The driving power behind Kidshub was the leadership of the four key women and their wishes for their children. Putting these ideas into action and reaching out for support where they needed it enabled them to build relationships with people in the wider community, even with those whom they never imagined they would be able to connect with. They were able to build trust through making the commitment to show up, listen and act on what they promised. Growing and learning along the way, there is not set-in-stone agenda, the whānau are shaping next steps as they go along – together with their community. 

For more information on the Kidshub initiative, please email Anne Gibling, Christchurch Methodist Mission.

Done with being done to: Meremere’s journey to confident local leadership

Located about halfway between Auckland and Hamilton, just off the State Highway 1, the township of Meremere had struggled to revive its heyday’s spark after the Meremere power plant shut down in 1991 and many residents lost their employment. A sense of feeling forgotten and cut-off created frustration among the residents, and for several years, initiatives by different providers and ‘outside’ organisations had only temporary effects – one sentiment shared by the community was that they felt “done with being done to”. 

Growing Collaborative Local leadership

With initial support from the local Council, the Ministry of Social Development, and the Department of Internal Affairs, a group of local residents took matters into their own hands and formed the Meremere Community Development Group in 2011. Thanks some initial grass roots funding like the Community Organisation Grants Scheme (COGS), the group gained momentum and led their first own community projects – these successes built the foundation and vision that then led to the establishment of the Meremere Community Development Committee Inc. in 2013.

Ben Brown, Secretary of the Development Committee, describes the committee as a core group of people that acts as “a sort of super-glue” for the community: “We look after the community-led, the community-based stuff, we help out with people’s community development aspirations.” Establishing this group and voicing the community’s hopes and needs were among the key first steps for the locals to step into their own power to activate change in Meremere.

“We are here for the community-led stuff, for helping to achieve our community’s development aspirations.”

Ben Brown

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“The key thing has been growing a sense of empowerment within the community,” says Mary Wilson, who in her position as Community Advisor for the Department of Internal Affairs, has actively supported the Meremere community on this path. 

“With community development, it’s important that supporters also know when to step back and let them forge their own path. Access to funding and resources is only the enabler – the community has to own it and be the driver. For a number of years, Meremere had been ‘done to‘ –  they needed time and support to take the lead themselves and do things at their own pace. My role initially was to build their confidence and ability, i.e. the ‘how to’. And look at them now!”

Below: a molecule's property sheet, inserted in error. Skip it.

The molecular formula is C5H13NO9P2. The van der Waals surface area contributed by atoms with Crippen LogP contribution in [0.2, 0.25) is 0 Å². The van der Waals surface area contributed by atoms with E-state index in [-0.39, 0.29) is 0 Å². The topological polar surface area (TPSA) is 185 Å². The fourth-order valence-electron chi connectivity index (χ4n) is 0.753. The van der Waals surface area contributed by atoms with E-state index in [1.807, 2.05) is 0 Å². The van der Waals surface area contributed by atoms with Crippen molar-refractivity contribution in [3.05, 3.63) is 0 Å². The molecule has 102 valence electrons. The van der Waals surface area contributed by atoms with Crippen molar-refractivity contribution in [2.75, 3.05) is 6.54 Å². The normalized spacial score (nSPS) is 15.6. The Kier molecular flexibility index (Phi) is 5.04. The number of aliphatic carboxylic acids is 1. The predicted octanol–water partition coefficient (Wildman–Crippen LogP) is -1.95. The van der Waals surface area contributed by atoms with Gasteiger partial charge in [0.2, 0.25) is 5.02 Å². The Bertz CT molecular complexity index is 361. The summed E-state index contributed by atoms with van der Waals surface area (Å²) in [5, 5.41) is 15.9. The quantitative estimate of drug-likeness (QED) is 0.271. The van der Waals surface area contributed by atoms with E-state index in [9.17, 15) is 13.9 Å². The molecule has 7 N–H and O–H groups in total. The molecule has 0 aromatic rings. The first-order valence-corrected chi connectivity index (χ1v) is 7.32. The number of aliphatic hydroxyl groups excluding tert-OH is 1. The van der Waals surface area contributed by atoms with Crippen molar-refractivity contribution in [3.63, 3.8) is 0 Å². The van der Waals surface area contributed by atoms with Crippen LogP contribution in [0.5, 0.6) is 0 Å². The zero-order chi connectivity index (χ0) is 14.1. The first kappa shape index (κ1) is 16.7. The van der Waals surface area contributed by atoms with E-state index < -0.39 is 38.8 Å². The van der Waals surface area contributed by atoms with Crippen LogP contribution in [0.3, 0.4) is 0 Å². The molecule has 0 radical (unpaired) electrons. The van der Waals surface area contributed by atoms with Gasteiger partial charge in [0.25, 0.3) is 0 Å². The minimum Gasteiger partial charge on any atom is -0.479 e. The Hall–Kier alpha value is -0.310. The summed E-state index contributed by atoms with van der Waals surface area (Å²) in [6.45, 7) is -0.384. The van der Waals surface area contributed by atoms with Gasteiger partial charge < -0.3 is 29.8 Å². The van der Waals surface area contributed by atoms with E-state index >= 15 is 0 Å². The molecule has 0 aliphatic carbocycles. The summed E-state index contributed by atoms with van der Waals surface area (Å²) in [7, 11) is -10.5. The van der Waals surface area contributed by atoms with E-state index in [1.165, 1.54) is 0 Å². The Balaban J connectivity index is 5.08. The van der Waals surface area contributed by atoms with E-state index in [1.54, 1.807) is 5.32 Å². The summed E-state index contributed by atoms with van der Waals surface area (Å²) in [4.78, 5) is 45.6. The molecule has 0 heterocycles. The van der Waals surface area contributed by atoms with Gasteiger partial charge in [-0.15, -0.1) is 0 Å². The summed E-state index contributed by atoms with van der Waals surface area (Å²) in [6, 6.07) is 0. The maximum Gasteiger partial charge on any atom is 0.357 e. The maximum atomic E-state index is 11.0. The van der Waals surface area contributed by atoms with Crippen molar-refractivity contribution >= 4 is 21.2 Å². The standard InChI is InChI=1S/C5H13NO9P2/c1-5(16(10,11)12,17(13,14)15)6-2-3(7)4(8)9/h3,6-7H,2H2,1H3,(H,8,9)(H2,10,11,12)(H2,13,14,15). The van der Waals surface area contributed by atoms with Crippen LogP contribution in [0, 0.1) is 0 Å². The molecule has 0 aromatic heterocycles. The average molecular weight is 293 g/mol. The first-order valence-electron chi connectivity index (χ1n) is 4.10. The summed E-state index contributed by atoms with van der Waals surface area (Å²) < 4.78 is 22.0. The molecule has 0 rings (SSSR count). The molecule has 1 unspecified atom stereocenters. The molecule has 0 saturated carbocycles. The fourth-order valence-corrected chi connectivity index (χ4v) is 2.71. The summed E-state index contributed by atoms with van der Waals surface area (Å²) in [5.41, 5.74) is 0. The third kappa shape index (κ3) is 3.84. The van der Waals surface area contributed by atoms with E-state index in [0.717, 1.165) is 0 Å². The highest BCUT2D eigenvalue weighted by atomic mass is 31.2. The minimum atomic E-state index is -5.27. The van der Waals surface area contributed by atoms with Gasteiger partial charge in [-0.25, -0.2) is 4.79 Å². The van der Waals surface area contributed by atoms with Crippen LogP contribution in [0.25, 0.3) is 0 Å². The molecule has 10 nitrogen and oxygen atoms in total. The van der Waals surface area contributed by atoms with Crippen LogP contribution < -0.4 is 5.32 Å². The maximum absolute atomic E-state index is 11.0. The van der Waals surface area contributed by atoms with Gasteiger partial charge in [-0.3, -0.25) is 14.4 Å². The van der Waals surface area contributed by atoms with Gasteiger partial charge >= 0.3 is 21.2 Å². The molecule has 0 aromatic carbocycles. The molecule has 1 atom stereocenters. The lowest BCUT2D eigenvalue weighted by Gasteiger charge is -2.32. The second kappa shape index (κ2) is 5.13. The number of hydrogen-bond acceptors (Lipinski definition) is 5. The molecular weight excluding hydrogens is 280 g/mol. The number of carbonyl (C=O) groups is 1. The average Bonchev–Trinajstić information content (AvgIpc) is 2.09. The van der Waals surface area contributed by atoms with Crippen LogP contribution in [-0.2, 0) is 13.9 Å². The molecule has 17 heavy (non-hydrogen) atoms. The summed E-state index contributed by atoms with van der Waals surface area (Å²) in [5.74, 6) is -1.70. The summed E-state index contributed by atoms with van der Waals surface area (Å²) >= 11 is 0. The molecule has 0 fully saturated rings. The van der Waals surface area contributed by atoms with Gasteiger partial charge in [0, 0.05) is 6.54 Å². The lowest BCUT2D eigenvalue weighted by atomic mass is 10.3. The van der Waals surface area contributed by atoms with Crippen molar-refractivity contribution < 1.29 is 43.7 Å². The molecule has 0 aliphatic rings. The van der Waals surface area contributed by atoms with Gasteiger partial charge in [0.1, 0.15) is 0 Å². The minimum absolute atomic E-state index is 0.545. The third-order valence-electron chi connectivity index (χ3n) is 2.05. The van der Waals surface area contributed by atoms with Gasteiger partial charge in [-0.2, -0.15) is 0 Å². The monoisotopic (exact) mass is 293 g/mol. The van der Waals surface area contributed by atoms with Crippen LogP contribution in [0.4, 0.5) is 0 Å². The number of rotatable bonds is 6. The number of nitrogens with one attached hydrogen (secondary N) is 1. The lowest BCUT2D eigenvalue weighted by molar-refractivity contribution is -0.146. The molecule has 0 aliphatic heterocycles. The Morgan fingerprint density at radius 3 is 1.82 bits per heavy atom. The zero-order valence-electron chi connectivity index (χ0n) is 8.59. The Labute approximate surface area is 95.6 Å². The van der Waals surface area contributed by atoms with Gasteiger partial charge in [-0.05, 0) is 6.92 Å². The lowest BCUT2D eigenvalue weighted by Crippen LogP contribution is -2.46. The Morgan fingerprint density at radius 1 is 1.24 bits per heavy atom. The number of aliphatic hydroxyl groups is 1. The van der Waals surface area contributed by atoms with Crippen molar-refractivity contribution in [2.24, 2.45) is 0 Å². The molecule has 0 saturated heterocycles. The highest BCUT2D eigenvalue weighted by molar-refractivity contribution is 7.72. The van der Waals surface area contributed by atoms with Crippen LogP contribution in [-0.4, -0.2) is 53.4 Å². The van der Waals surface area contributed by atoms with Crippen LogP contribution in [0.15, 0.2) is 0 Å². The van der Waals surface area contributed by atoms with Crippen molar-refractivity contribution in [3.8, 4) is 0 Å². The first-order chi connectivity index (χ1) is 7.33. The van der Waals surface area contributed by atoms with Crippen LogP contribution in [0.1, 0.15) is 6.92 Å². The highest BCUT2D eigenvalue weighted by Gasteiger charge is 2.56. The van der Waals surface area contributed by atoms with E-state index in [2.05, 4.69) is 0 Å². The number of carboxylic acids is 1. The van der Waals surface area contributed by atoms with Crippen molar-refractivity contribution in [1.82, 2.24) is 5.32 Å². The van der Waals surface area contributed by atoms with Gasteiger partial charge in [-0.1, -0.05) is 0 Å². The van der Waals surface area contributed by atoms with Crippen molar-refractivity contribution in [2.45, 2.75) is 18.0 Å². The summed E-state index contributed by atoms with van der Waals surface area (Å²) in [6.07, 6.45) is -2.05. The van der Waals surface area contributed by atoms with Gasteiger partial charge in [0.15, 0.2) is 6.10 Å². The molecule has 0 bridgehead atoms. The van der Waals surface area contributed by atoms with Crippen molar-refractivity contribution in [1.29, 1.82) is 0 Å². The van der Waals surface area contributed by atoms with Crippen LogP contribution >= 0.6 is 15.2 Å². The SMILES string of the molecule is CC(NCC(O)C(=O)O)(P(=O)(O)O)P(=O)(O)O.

“Funding is only the enabler – the community has to be the driver.”

Mary Wilson, Community Advisor, DIA

Pulling together strength and building a shared vision

Run entirely by a small team of volunteers, the Meremere Community Development Committee is now often found pulling together funding for community events, youth activities and leading projects to add to the town’s infrastructure.

Their first major effort was the design and establishment of a new multi-purpose community hall in 2015, which has been a crown jewel of achievement and a much loved new local asset.

The purpose-built Meremere community hall.

Here, the DIA Community Advisor acted as a broker with the Council to bring the required funding together (Trust Waikato, the NZ Lottery Grants Board and the WEL Energy Trust gave their support) to support the community in developing their vision for their hall – which then drove the project.

“Our hall has been built by locals for locals – people have a lot of respect for it. It’s really an amazing resource for us all – I think any community would love to have a hall this grand,” Ben says of the sense of pride that the new hall has instilled in the community.

Going from being a community that felt left behind to an empowered one that takes matters into their own hands, has been a big learning curve for everyone involved, agree Mary and Sarah Gibb, Community Advisor for Community Waikato. “Now that strong relationships are in place and people know who to reach out to, there is so much more initiative to make things happen. People have learnt that it is ok to ask for help, and that they also have the ability to do things themselves.”

The community hall was transformed into a warehouse during Lockdown – the Development Committee worked together every day to help their community.